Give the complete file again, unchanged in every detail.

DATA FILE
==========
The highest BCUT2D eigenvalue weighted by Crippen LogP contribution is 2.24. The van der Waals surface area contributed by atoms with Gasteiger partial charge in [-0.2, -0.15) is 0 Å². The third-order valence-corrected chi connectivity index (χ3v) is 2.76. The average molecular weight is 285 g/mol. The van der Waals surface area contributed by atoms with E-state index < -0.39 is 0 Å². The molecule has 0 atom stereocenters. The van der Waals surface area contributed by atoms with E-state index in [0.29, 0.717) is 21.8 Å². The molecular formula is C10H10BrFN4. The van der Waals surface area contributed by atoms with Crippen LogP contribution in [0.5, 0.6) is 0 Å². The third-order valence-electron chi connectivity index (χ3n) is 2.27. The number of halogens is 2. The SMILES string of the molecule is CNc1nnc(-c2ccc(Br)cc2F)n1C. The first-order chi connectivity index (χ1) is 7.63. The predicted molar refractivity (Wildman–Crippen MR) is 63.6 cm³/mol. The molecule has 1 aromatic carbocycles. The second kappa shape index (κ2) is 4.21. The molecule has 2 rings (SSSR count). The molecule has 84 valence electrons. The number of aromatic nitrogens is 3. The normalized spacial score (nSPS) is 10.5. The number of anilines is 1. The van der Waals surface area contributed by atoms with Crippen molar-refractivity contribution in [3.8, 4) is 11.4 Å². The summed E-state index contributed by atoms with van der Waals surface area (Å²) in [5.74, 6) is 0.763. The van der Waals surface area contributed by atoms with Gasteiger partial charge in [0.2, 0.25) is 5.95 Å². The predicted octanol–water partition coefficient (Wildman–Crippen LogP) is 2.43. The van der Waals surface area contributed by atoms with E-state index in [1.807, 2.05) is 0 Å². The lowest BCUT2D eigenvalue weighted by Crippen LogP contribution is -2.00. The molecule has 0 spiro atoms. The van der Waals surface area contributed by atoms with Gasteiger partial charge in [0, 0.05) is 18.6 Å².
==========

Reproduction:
The highest BCUT2D eigenvalue weighted by Crippen LogP contribution is 2.24. The van der Waals surface area contributed by atoms with Gasteiger partial charge in [-0.2, -0.15) is 0 Å². The third-order valence-corrected chi connectivity index (χ3v) is 2.76. The average molecular weight is 285 g/mol. The van der Waals surface area contributed by atoms with E-state index < -0.39 is 0 Å². The molecule has 0 atom stereocenters. The van der Waals surface area contributed by atoms with E-state index in [0.29, 0.717) is 21.8 Å². The molecular formula is C10H10BrFN4. The van der Waals surface area contributed by atoms with Crippen LogP contribution in [0.5, 0.6) is 0 Å². The third-order valence-electron chi connectivity index (χ3n) is 2.27. The number of halogens is 2. The SMILES string of the molecule is CNc1nnc(-c2ccc(Br)cc2F)n1C. The first-order chi connectivity index (χ1) is 7.63. The predicted molar refractivity (Wildman–Crippen MR) is 63.6 cm³/mol. The molecule has 1 aromatic carbocycles. The second kappa shape index (κ2) is 4.21. The molecule has 2 rings (SSSR count). The molecule has 84 valence electrons. The number of aromatic nitrogens is 3. The normalized spacial score (nSPS) is 10.5. The number of anilines is 1. The van der Waals surface area contributed by atoms with Crippen molar-refractivity contribution in [3.8, 4) is 11.4 Å². The summed E-state index contributed by atoms with van der Waals surface area (Å²) in [5.74, 6) is 0.763. The van der Waals surface area contributed by atoms with Gasteiger partial charge in [0.2, 0.25) is 5.95 Å². The predicted octanol–water partition coefficient (Wildman–Crippen LogP) is 2.43. The van der Waals surface area contributed by atoms with E-state index in [1.807, 2.05) is 0 Å². The lowest BCUT2D eigenvalue weighted by Crippen LogP contribution is -2.00. The molecule has 0 spiro atoms. The van der Waals surface area contributed by atoms with Gasteiger partial charge in [0, 0.05) is 18.6 Å².